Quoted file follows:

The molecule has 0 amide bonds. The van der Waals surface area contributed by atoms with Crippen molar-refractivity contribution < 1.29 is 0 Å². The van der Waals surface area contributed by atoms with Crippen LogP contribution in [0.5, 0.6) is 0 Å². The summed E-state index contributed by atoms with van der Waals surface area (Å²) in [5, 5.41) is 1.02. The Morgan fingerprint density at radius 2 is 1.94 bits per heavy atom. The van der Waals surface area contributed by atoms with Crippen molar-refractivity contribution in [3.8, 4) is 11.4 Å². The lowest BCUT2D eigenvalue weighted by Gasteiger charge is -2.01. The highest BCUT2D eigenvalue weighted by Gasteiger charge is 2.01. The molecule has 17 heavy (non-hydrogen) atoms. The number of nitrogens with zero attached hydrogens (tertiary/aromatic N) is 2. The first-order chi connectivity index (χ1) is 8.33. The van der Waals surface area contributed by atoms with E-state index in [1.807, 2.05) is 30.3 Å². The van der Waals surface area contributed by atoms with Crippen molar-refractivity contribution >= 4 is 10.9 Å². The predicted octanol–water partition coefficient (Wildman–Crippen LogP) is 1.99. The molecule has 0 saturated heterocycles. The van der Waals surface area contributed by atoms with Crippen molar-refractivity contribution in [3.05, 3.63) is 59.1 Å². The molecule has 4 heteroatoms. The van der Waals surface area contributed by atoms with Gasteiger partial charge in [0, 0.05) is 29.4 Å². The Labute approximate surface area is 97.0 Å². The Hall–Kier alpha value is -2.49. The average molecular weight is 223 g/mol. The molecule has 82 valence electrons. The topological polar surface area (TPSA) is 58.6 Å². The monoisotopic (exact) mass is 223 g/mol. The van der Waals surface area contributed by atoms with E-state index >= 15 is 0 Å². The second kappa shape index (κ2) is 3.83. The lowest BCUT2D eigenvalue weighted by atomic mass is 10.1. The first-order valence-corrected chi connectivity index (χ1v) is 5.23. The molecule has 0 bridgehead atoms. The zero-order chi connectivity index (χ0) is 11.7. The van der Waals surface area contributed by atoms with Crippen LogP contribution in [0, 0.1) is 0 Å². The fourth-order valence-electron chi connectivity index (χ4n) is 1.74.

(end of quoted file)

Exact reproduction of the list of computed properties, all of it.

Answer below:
The molecule has 0 amide bonds. The van der Waals surface area contributed by atoms with Crippen molar-refractivity contribution < 1.29 is 0 Å². The van der Waals surface area contributed by atoms with Crippen LogP contribution in [0.5, 0.6) is 0 Å². The summed E-state index contributed by atoms with van der Waals surface area (Å²) in [5, 5.41) is 1.02. The Morgan fingerprint density at radius 2 is 1.94 bits per heavy atom. The van der Waals surface area contributed by atoms with Crippen molar-refractivity contribution in [3.8, 4) is 11.4 Å². The lowest BCUT2D eigenvalue weighted by Gasteiger charge is -2.01. The highest BCUT2D eigenvalue weighted by Gasteiger charge is 2.01. The molecule has 17 heavy (non-hydrogen) atoms. The number of nitrogens with zero attached hydrogens (tertiary/aromatic N) is 2. The first-order chi connectivity index (χ1) is 8.33. The van der Waals surface area contributed by atoms with E-state index in [1.807, 2.05) is 30.3 Å². The van der Waals surface area contributed by atoms with Crippen molar-refractivity contribution >= 4 is 10.9 Å². The predicted octanol–water partition coefficient (Wildman–Crippen LogP) is 1.99. The molecule has 0 saturated heterocycles. The van der Waals surface area contributed by atoms with Crippen molar-refractivity contribution in [3.05, 3.63) is 59.1 Å². The molecule has 4 heteroatoms. The van der Waals surface area contributed by atoms with Gasteiger partial charge in [0, 0.05) is 29.4 Å². The Labute approximate surface area is 97.0 Å². The Hall–Kier alpha value is -2.49. The average molecular weight is 223 g/mol. The molecule has 82 valence electrons. The topological polar surface area (TPSA) is 58.6 Å². The monoisotopic (exact) mass is 223 g/mol. The van der Waals surface area contributed by atoms with E-state index >= 15 is 0 Å². The second kappa shape index (κ2) is 3.83. The lowest BCUT2D eigenvalue weighted by atomic mass is 10.1. The first-order valence-corrected chi connectivity index (χ1v) is 5.23. The molecule has 0 bridgehead atoms. The zero-order chi connectivity index (χ0) is 11.7. The van der Waals surface area contributed by atoms with Crippen LogP contribution in [0, 0.1) is 0 Å². The fourth-order valence-electron chi connectivity index (χ4n) is 1.74.